Think you know all about that ubiquitous little piece of plastic you carry in your wallet? Most of us look at our credit cards on a regular – even daily – basis, but how much attention do we really pay to them?
I’m sure we all realize every credit card has a unique string of numbers that is used to identify our individual account data, but that little number printed on your card holds a lot more information than just that.
1. What the first digit means – Major Industry Identifier
The very first digit of your credit card number identifies whether it’s a banking and financial services card, a travel and entertainment card, an airline-issued credit card, a store card, a gasoline card and so on.
It’s called the Major Industry Identifier (MII), an international standardization established in 1989 by the International Organization for Standardization.
Each number zero through nine has a specific meaning attached to it:
- 0 — Reserved by the ISO for future industries
- 1 — Airlines
- 2 — Airlines and other future industries
- 3 — Entertainment, travel and banking (think American Express and Diner’s Club)
- 4 — Banking/financial
- 5 — Banking/financial
- 6 — Merchandising, banking/financial
- 7 — Petroleum, future industries
- 8 — Health care, telecommunications, future industries
- 9 — A national identifier (followed by a three digit number unique to each country)
2. What the first six digits mean – Issuer Identifier Number
The first six digits of a credit card (including the MII) are used to identify the issuing institution or bank. Institutions are assigned this unique identifier known as the Issuer Identifier Number (IIN), also sometimes called the Bank Number.
In the case of large institutions, a range of numbers is assigned and can be used by the company to identify important information, such as the country where the card was issued.
3. The digits after the IIN
The remaining digits of a credit card number following the IIN (except for the last number) make up the account number that identifies the holder of the card. The account number can be from six to as many as 11 digits long.
“The current system of credit card numbering is
likely to be replaced or at least enhanced.”
4. The final digit – the “Check Digit”
The final number on a credit card is what’s called a “check digit.” This number is calculated using an algorithm that is applied to the other numbers on the card. It’s a very basic way to avoid the fraudulent creation of credit card numbers using an institution’s IIN and a nonexistent account number.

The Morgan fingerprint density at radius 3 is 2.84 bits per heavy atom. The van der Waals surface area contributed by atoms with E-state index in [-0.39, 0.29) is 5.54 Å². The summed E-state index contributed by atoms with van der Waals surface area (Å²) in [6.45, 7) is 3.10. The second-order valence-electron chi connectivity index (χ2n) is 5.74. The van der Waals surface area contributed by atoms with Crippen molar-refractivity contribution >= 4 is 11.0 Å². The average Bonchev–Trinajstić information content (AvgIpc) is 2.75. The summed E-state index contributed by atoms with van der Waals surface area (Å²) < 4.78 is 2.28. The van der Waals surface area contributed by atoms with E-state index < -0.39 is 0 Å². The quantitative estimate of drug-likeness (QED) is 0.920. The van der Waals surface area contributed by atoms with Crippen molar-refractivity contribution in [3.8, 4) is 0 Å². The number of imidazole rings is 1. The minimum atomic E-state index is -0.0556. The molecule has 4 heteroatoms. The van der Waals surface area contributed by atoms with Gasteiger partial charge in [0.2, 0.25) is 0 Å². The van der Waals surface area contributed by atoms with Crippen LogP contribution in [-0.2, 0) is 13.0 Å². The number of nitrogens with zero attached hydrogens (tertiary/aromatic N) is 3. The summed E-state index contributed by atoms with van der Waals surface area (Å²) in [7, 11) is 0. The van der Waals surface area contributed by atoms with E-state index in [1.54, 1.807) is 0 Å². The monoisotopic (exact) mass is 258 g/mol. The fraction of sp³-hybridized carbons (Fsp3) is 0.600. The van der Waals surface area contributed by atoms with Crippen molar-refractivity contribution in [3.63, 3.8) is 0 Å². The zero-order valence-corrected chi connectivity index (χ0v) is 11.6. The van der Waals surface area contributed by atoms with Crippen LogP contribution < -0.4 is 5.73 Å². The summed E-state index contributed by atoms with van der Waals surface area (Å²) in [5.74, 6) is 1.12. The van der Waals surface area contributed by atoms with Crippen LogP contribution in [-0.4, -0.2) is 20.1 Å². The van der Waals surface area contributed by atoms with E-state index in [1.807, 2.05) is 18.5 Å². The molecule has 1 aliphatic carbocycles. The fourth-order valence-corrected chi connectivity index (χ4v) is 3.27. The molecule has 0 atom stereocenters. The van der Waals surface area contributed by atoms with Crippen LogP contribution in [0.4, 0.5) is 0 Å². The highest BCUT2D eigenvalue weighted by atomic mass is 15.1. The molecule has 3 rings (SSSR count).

5. The three digits on the back
The three (or four) digit security code on the back of your credit card was created as an attempt to avoid the fraudulent use of credit card account numbers for remote purchases.
The actual name of this security number varies by institution, with no apparent standard. You will hear it called a card security code (CSC), a card verification code (CVC), a card verification value (CVV) or even a card code verification (CCV).
6. You can use math to verify a credit card number
If you ever want to see whether a credit card number is valid, add every other digit starting with the MII and multiply them by two. Then take each undoubled number and add them to the doubled ones.
If you end up with a number divisible by 10, then the credit card number in question is real and valid. If it is not divisible by 10, then you have either an invalid or fake credit card number on your hands.
7. Issuers have added numbers over the years
When early credit cards were first issued, they had as few as eight or nine digits. Today’s credit cards use a minimum of 13 digits, and some are up to 19 digits long. The most common issuers, Visa and MasterCard, have standardized 16 digits in the U.S., while American Express uses 15 digits.
Want to try this for yourself? Just use any credit card in your wallet! If you don’t have a credit card, try signing up for a secured credit card.
Other things a credit card number says about the card include the currency the card is issued under and whether it’s a debit, credit or gift card. This information is all held within the IIN of each institution, and the issuers themselves get to determine how they use the range of numbers they were assigned.
As most of us have heard in the news lately, credit card fraud and security breaches are on the rise. The current system of credit card numbering is likely to be replaced or at least enhanced soon by newer Chip and Pin technology. Many banks and retailers are scrambling to get these new, more secure credit cards into the hands of their cardholders as quickly as possible.
Photo credit: executivegov.com
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